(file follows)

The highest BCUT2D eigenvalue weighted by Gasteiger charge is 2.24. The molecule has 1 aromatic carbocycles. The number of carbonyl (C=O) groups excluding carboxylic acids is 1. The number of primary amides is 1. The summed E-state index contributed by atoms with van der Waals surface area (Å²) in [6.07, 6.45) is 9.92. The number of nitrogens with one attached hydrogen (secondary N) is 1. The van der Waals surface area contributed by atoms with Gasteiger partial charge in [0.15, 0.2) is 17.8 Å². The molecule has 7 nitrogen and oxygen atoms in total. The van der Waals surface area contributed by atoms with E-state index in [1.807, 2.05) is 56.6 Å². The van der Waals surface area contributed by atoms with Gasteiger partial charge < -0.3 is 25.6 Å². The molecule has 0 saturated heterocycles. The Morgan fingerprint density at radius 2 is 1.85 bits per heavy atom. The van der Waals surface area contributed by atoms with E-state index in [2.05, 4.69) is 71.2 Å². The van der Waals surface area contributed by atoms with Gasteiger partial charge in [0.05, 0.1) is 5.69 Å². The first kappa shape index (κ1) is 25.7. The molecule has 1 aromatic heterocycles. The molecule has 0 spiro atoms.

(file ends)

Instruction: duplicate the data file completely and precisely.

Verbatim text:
The highest BCUT2D eigenvalue weighted by Gasteiger charge is 2.24. The molecule has 1 aromatic carbocycles. The number of carbonyl (C=O) groups excluding carboxylic acids is 1. The number of primary amides is 1. The summed E-state index contributed by atoms with van der Waals surface area (Å²) in [6.07, 6.45) is 9.92. The number of nitrogens with one attached hydrogen (secondary N) is 1. The van der Waals surface area contributed by atoms with Gasteiger partial charge in [0.15, 0.2) is 17.8 Å². The molecule has 7 nitrogen and oxygen atoms in total. The van der Waals surface area contributed by atoms with E-state index in [1.807, 2.05) is 56.6 Å². The van der Waals surface area contributed by atoms with Gasteiger partial charge < -0.3 is 25.6 Å². The molecule has 0 saturated heterocycles. The Morgan fingerprint density at radius 2 is 1.85 bits per heavy atom. The van der Waals surface area contributed by atoms with E-state index in [2.05, 4.69) is 71.2 Å². The van der Waals surface area contributed by atoms with Gasteiger partial charge in [0.05, 0.1) is 5.69 Å². The first kappa shape index (κ1) is 25.7. The molecule has 1 aromatic heterocycles. The molecule has 0 spiro atoms.